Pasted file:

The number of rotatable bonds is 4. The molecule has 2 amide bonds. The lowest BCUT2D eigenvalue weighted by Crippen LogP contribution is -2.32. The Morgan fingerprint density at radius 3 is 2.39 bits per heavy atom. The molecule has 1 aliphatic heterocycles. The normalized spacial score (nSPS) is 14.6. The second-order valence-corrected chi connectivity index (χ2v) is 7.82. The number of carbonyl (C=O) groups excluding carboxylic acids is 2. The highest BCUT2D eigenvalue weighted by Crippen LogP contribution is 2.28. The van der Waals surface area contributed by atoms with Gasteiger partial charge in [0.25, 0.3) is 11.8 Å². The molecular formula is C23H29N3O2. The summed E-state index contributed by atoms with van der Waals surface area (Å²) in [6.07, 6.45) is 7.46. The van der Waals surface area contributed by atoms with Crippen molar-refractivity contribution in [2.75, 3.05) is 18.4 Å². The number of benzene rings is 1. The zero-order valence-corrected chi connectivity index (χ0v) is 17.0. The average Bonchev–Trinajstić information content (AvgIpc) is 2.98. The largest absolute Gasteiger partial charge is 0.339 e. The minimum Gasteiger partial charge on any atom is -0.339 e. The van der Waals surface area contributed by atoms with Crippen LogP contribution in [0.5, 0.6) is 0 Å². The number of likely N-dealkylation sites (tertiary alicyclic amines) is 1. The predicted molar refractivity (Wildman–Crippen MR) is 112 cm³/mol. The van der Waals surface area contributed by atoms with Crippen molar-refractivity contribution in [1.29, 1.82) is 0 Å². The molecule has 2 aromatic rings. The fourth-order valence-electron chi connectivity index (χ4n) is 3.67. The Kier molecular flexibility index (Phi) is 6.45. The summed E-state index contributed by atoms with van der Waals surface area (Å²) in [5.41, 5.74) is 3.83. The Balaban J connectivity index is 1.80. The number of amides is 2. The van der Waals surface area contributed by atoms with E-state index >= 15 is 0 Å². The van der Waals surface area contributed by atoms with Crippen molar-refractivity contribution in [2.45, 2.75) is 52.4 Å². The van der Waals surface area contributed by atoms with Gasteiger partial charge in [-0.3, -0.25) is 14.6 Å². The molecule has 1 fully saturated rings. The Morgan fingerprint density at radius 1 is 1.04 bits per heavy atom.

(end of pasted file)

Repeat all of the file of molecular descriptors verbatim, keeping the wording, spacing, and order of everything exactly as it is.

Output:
The number of rotatable bonds is 4. The molecule has 2 amide bonds. The lowest BCUT2D eigenvalue weighted by Crippen LogP contribution is -2.32. The Morgan fingerprint density at radius 3 is 2.39 bits per heavy atom. The molecule has 1 aliphatic heterocycles. The normalized spacial score (nSPS) is 14.6. The second-order valence-corrected chi connectivity index (χ2v) is 7.82. The number of carbonyl (C=O) groups excluding carboxylic acids is 2. The highest BCUT2D eigenvalue weighted by Crippen LogP contribution is 2.28. The van der Waals surface area contributed by atoms with Gasteiger partial charge in [0.25, 0.3) is 11.8 Å². The molecular formula is C23H29N3O2. The summed E-state index contributed by atoms with van der Waals surface area (Å²) in [6.07, 6.45) is 7.46. The van der Waals surface area contributed by atoms with Crippen molar-refractivity contribution in [2.75, 3.05) is 18.4 Å². The number of benzene rings is 1. The zero-order valence-corrected chi connectivity index (χ0v) is 17.0. The average Bonchev–Trinajstić information content (AvgIpc) is 2.98. The largest absolute Gasteiger partial charge is 0.339 e. The minimum Gasteiger partial charge on any atom is -0.339 e. The van der Waals surface area contributed by atoms with Crippen LogP contribution in [0.5, 0.6) is 0 Å². The number of likely N-dealkylation sites (tertiary alicyclic amines) is 1. The predicted molar refractivity (Wildman–Crippen MR) is 112 cm³/mol. The van der Waals surface area contributed by atoms with Crippen molar-refractivity contribution in [1.29, 1.82) is 0 Å². The molecule has 2 aromatic rings. The fourth-order valence-electron chi connectivity index (χ4n) is 3.67. The Kier molecular flexibility index (Phi) is 6.45. The summed E-state index contributed by atoms with van der Waals surface area (Å²) in [5.41, 5.74) is 3.83. The Balaban J connectivity index is 1.80. The number of amides is 2. The van der Waals surface area contributed by atoms with E-state index >= 15 is 0 Å². The van der Waals surface area contributed by atoms with Crippen molar-refractivity contribution in [2.45, 2.75) is 52.4 Å². The van der Waals surface area contributed by atoms with Gasteiger partial charge in [-0.3, -0.25) is 14.6 Å². The molecule has 1 fully saturated rings. The Morgan fingerprint density at radius 1 is 1.04 bits per heavy atom.